Influenced by robotics assembly lines in Japan, Steve decided to "build the most advanced assembly plant in the world") for the production of the Macintosh. It was fully automated and the labor component accounted for only one percent of the total cost.
Simultaneously to feverish efforts to finish the Macintosh, Apple succeeded in finding a new president. Thanks to Steve's visionary powers of persuasion, John Sculley, top manager at PepsiCo, finally agreed to join Apple in April 1983.
The introduction of the Macintosh, which was Steve's revolutionary machine to change the world, was dated to January 1984 and was to be accompanied by a massive ad campaign in the media. Chiat/Day agency was asked to create a commercial referring to the fact that 1984 was the year of Orwell's famous novel. They produced the sixty-second ad, which was really exceptional, and proposed running it only once - during the Super Bowl, the most watched television event of the year.
It would be a million dollar minute, which was to capture public attention. Macintosh was presented as a milestone product that would revolutionize the way of computing, breaking IBM's, the "Big Brother's" dominance and conformity it was about to establish by its IBM PCs.
When the commercial was broadcast, it reached 46.4 percent of America's households. People were stunned about this outrageous ad, which was "unlike anything they had seen before.") Suddenly, millions of people knew something called Macintosh. The "commercial sparked widespread controversy"), and won the highest advertising awards (more than 30).
The Macintosh (priced at $2,495) was a success from the start. Steve Jobs, the visionary, compared it to Graham Bell's invention of the telephone a hundred years ago. It was the "most approachable") and sophisticated personal computer of the time, which ushered in a new era of easy computing with a graphical interface and mouse. This feature would be taken over by many software companies in the subsequent years, particularly by big Microsoft, which developed Windows. This graphical user interface, which ha s been established as the industry standard today, is quite similar to Macintosh's and makes possible the easy use of IBM PCs.
In the first 100 days, an industry record of more than 70,000 Macintosh computers were shipped - a number that went up to the total of 250,000 sold units by the end of the year.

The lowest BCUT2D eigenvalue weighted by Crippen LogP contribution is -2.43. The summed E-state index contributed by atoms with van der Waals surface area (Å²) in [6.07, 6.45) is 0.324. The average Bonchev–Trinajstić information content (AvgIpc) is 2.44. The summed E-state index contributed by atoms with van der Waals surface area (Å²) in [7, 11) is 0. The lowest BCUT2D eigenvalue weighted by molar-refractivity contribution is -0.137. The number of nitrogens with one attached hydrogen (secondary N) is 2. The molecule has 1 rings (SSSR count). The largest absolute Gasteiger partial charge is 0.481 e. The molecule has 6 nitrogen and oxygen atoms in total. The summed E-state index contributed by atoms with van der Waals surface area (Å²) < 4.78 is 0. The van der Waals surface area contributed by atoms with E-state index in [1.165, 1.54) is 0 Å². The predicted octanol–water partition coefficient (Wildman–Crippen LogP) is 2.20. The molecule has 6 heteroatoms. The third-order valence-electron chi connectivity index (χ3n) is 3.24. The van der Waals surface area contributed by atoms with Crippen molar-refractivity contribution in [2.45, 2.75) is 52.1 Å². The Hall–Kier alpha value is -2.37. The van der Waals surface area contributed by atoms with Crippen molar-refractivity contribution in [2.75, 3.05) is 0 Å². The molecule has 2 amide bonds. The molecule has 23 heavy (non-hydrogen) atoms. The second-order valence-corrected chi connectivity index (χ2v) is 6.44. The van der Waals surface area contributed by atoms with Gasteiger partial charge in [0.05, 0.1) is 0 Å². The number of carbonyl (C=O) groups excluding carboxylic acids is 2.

John Sculley and Steve Jobs
Despite the astonishing figures of sold Macintosh computers and a boost in sales to more than $1.5 billion in 1984 (up 55% from 1983),) Apple soon fell into its most severe crisis, which would only be overcome by Sculley's hard measures and led to the firing of its visionary Steve Jobs.
John Sculley had been vice-president at PepsiCo where he had successfully made Pepsi the number one brand in the Cola Wars. Actually, there was no reason for him, one of America's top managers with a secure and highly paid position at PepsiCo, to join a bunch of young computer nerds at the West coast. The reason why he finally agreed yet is Steve Jobs who impressed him by his visionary ideas and asked him a question to which he did have no answer: "Do you want to spend the rest of your life selling sugared water or do you want a chance to change the world?") This question told him that his "entire life was at a critical crossroads.")
Sculley and Jobs became close friends. They could "complete each other's sentences" because they "were on the same wavelength.") The "dynamic duo", as they were called in an issue of Business Week in October 1983, was esteemed highly in the press and contributed significantly to Apple's good reputation in the public at the time.
The downfall came soon, however, when their largely overestimated expectations of the Macintosh sales could not be met. In their euphoria about the revolutionary Mac, they thought they would ship 80,000 units by the end of 1984, and had produced them in advance. When the reality brought "merely" 20,000 with a falling tendency, the crisis was evident. Reasons for that decline were that the Macintosh was not as "perfect" as expected - with its 128 KByte RAM (they were then mounted to 512 KB) it was not powerful enough, and there were hardly any software applications available yet. Moreover, at the 1985 annual meeting, Jobs and Sculley neglected the fact that 70 percent of the company's sales were still due to the Apple II, whereas the Macintosh accounted for only 30 percent. Many sophisticated Apple II designers were annoyed and left the company.